PRINT September 1992

Jutta Koether

SIMULTANEOUSLY A MASSIVE coup de main and an ostentatious display of generosity—even of love?—Jeff Koons’ 40-foot-high puppy of living flowers in the palace garden of Arolsen, thirty miles from Kassel, faces down the abundant speculation over his next career move. Koons’ last body of work was a collection of arguably or, rather, notoriously pornographic sculptures and photo pieces. Since their appearance, the always lurking question—part sympathetic, part spiteful—has , been “How will he top them?” He answers in Puppy, a sea of flowers—a work that is popular to the point of vulgarity.

When it became clear that he was not to be included in Documenta IX, press maestro Koons turned this slap to his advantage, leaving the public astonished by his survival instincts. Koons creates himself not just in the realm of theory, but as a living monster. He’s a hard-core coquette who loves little animals.

Physically, the work in the Arolsen garden connects clearly to his own history: his inflated metal bunny rabbit, his folksy carved-wood bear and protracted row of puppies, as well as his stainless-steel baroque busts. Conceptually, it reinvokes his frequent assertion that what he’s doing in his art is opening an avenue to the petit-bourgeois dream. If bliss is based on consumption, on a greed that becomes entropic well-being once it enters the province of elite or aristocratic power, Koons makes this power available to all (whether they’re interested in art or not). Indeed, he is its self-appointed spokesman. The choice of site: palace garden, and the form: landscape art, make this object, this living sculpture, the perfect combination of Euro art-spectacle and EuroDisney.

One admires Puppy’s logic. Through a simple program Koons achieves a complex, even surreal effect, maintaining simultaneously that everything is possible and nothing is fated—this latter point made partly by addressing the attacks he has suffered, which the work answers grandly. Koons’ triumph after these attacks is especially fun: with the self-made man’s sense of his own responsibility to himself, Koons first establishes (or rather buys) credibility (he paid for the work, with help from three others), then immediately, boldly risks it all (Puppy is too cute, too kitsch, etc.). Media hype accompanies Koons wherever he goes, of course, but in this case, inevitably, it is subdued by the neighboring Documenta IX. Yet the result is that the parasitic event in Arolsen is lifted to the same level as that show in Kassel: everyone, of course, has to go to both. It takes an American to force mobility on Europeans.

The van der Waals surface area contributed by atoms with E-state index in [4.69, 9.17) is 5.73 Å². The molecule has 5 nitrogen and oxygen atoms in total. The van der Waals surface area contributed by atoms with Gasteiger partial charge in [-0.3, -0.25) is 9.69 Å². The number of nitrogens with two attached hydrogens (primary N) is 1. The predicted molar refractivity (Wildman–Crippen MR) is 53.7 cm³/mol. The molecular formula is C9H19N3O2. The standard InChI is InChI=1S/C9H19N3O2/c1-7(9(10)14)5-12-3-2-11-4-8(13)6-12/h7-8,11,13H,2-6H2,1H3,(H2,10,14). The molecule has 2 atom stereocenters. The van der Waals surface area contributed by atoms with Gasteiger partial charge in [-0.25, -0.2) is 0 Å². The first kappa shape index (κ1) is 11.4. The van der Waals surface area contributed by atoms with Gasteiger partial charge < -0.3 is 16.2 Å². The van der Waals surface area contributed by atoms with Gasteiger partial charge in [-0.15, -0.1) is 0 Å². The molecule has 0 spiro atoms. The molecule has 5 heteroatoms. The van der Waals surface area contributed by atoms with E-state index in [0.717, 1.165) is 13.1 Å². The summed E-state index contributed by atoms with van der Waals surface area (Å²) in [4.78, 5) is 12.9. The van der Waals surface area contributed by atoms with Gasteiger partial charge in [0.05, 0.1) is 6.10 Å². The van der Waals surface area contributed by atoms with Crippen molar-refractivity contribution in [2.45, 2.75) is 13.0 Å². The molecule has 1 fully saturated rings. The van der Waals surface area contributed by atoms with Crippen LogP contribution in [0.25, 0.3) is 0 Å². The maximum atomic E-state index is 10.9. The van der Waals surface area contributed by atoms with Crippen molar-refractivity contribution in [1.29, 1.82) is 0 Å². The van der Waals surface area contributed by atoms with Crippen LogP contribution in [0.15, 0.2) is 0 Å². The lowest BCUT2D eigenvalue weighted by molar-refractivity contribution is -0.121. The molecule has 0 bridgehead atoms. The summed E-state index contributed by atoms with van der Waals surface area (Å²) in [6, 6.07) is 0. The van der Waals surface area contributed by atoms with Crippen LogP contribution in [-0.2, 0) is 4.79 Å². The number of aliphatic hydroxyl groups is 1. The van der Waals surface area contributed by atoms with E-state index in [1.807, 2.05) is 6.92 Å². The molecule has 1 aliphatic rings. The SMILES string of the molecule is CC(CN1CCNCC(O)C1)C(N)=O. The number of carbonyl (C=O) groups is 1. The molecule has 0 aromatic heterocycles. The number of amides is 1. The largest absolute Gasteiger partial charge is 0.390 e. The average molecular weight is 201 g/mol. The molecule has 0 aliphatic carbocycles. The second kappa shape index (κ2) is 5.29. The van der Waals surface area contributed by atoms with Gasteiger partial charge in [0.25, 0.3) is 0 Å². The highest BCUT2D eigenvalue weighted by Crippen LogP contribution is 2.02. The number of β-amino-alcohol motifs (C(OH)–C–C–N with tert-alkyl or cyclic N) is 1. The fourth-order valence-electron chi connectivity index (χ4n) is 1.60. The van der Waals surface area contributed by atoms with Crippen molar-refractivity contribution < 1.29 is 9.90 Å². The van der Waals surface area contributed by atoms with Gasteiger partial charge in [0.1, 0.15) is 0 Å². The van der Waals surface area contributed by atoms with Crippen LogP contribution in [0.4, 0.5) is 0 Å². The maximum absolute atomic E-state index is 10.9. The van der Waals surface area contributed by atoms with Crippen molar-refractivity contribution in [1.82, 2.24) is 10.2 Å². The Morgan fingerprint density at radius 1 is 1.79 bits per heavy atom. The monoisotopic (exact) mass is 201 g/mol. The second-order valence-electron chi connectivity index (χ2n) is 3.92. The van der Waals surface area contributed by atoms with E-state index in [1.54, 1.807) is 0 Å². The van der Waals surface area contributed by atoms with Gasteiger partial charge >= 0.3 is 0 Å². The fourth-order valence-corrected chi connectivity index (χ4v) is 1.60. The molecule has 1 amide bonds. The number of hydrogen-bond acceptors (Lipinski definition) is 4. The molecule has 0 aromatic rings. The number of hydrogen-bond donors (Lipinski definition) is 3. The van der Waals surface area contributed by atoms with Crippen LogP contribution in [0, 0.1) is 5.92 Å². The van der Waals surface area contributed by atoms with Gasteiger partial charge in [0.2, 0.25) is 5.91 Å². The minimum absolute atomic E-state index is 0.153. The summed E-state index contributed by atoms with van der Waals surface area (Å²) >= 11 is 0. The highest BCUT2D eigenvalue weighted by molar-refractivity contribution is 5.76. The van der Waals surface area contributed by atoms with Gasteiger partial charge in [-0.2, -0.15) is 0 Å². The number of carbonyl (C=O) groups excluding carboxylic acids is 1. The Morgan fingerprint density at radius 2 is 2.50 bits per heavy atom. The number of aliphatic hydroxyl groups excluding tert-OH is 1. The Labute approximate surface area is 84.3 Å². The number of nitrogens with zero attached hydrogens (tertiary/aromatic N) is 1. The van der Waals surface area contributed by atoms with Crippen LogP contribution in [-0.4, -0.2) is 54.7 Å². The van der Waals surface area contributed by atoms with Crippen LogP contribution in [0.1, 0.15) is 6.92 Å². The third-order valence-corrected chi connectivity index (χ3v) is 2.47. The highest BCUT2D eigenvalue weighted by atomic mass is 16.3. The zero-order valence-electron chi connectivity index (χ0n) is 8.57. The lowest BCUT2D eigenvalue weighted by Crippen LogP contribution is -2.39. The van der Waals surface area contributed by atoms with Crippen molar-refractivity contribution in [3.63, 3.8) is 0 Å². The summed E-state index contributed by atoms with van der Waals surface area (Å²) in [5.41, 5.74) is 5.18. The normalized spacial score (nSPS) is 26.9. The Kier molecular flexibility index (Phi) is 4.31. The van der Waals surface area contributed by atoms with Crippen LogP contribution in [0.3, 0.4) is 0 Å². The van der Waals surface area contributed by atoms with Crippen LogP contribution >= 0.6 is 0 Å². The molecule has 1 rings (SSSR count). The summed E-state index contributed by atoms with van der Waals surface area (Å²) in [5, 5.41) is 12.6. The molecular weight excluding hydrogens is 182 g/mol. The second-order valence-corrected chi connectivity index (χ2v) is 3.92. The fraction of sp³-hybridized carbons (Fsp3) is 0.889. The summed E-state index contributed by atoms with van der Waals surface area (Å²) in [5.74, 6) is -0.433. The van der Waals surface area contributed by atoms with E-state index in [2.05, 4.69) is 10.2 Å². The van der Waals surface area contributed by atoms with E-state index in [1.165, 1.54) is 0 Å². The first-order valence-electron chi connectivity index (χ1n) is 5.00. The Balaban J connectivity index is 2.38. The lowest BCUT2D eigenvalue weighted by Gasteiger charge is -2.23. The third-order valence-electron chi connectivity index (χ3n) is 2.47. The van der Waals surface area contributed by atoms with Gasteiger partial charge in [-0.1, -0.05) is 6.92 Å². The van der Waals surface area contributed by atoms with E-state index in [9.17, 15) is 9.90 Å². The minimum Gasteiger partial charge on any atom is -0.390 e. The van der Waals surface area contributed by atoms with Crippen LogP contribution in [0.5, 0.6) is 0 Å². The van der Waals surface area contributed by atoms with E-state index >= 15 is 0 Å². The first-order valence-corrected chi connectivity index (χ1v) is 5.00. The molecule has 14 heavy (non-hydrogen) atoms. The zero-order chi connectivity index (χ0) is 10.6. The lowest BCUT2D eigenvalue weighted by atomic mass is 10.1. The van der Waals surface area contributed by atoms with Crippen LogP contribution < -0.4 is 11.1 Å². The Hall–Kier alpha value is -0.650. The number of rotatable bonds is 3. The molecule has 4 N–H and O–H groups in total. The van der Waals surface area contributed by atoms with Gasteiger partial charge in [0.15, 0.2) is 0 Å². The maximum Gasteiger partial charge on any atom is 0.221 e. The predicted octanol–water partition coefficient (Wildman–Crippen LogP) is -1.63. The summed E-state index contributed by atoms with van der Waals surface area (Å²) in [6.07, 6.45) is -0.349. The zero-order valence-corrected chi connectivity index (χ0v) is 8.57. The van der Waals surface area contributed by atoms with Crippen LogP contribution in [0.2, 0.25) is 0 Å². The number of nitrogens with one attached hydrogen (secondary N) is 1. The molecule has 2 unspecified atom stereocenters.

The result is a double summer extravaganza, with Jan Hoet (officially) and Jeff Koons (with Puppy) as masterminds. While Hoet mimes the maestro role, talking about his “vision” for the cameras, Koons this time disappears behind his work: he has decided, as the ad slogan goes, to say it with flowers. He can afford to be excessive in his desire to bring everyone pleasure, and in this sense Puppy is true folk art, an extravagant adaptation of the summer flower-show common in Europe—perfectly charming, and transcending generational boundaries in its appeal. Behind it the palace becomes a doghouse, and the art world a playground. Here, Koons can simply be an entertainer, cordial, unburdened by the responsibility or compulsion of self-legitimation. That’s left to the other guy.

To the artists in Documenta, Koons plays the role of uninvited guest. He is quite serene about crashing the party, and guarantees his admission with the sort of far-too-expensive gift that you simply can’t resist. It’s so generous you have to love it. Is Puppy a suggestion for a kind of potlatch of art? A proof of love—Puppy love—forever?

Jutta Koether is an artist and writer who lives in Cologne.

Translated from the German by Charles V. Miller.